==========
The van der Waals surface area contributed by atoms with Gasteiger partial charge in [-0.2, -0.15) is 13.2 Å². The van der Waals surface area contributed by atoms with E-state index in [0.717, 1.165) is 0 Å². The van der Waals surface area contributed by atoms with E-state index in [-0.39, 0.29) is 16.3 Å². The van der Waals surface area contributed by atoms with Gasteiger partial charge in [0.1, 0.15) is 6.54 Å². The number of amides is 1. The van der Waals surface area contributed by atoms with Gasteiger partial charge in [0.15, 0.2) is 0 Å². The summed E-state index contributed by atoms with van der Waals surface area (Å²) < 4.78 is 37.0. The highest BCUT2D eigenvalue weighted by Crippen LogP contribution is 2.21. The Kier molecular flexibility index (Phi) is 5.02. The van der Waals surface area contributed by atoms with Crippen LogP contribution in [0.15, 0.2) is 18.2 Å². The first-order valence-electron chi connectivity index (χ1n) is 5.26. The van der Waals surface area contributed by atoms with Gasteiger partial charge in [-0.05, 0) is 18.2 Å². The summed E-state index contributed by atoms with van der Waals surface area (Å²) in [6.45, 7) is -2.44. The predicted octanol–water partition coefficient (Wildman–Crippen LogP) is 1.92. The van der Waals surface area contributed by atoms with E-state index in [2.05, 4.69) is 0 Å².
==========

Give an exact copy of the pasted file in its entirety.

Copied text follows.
The van der Waals surface area contributed by atoms with Gasteiger partial charge in [-0.2, -0.15) is 13.2 Å². The van der Waals surface area contributed by atoms with E-state index in [0.717, 1.165) is 0 Å². The van der Waals surface area contributed by atoms with E-state index in [-0.39, 0.29) is 16.3 Å². The van der Waals surface area contributed by atoms with Gasteiger partial charge in [0.1, 0.15) is 6.54 Å². The number of amides is 1. The van der Waals surface area contributed by atoms with Gasteiger partial charge in [0.15, 0.2) is 0 Å². The summed E-state index contributed by atoms with van der Waals surface area (Å²) < 4.78 is 37.0. The highest BCUT2D eigenvalue weighted by Crippen LogP contribution is 2.21. The Kier molecular flexibility index (Phi) is 5.02. The van der Waals surface area contributed by atoms with Crippen LogP contribution in [0.15, 0.2) is 18.2 Å². The first-order valence-electron chi connectivity index (χ1n) is 5.26. The van der Waals surface area contributed by atoms with Gasteiger partial charge in [-0.05, 0) is 18.2 Å². The summed E-state index contributed by atoms with van der Waals surface area (Å²) in [6.45, 7) is -2.44. The predicted octanol–water partition coefficient (Wildman–Crippen LogP) is 1.92. The van der Waals surface area contributed by atoms with E-state index in [2.05, 4.69) is 0 Å².